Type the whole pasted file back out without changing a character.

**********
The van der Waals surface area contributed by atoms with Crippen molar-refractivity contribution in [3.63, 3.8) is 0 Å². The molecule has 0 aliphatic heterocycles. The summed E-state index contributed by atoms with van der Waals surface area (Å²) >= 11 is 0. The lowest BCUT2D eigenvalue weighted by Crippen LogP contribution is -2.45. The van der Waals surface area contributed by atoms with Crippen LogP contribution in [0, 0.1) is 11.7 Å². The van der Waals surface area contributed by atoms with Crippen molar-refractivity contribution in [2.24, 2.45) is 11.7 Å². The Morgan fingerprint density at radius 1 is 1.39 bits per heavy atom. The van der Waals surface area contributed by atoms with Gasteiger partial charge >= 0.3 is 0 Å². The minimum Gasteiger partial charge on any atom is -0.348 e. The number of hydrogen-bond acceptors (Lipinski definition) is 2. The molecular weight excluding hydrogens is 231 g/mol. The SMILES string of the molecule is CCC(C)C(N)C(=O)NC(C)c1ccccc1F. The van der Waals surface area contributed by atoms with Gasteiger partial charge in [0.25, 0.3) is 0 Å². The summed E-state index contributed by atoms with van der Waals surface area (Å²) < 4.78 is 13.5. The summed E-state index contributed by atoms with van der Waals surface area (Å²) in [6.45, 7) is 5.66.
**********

The van der Waals surface area contributed by atoms with Crippen molar-refractivity contribution in [3.63, 3.8) is 0 Å². The molecule has 0 aliphatic heterocycles. The summed E-state index contributed by atoms with van der Waals surface area (Å²) >= 11 is 0. The lowest BCUT2D eigenvalue weighted by Crippen LogP contribution is -2.45. The van der Waals surface area contributed by atoms with Crippen LogP contribution in [0, 0.1) is 11.7 Å². The van der Waals surface area contributed by atoms with Crippen molar-refractivity contribution in [2.24, 2.45) is 11.7 Å². The Morgan fingerprint density at radius 1 is 1.39 bits per heavy atom. The van der Waals surface area contributed by atoms with Gasteiger partial charge >= 0.3 is 0 Å². The minimum Gasteiger partial charge on any atom is -0.348 e. The number of hydrogen-bond acceptors (Lipinski definition) is 2. The molecular weight excluding hydrogens is 231 g/mol. The SMILES string of the molecule is CCC(C)C(N)C(=O)NC(C)c1ccccc1F. The van der Waals surface area contributed by atoms with Gasteiger partial charge in [0.25, 0.3) is 0 Å². The summed E-state index contributed by atoms with van der Waals surface area (Å²) < 4.78 is 13.5. The summed E-state index contributed by atoms with van der Waals surface area (Å²) in [6.45, 7) is 5.66.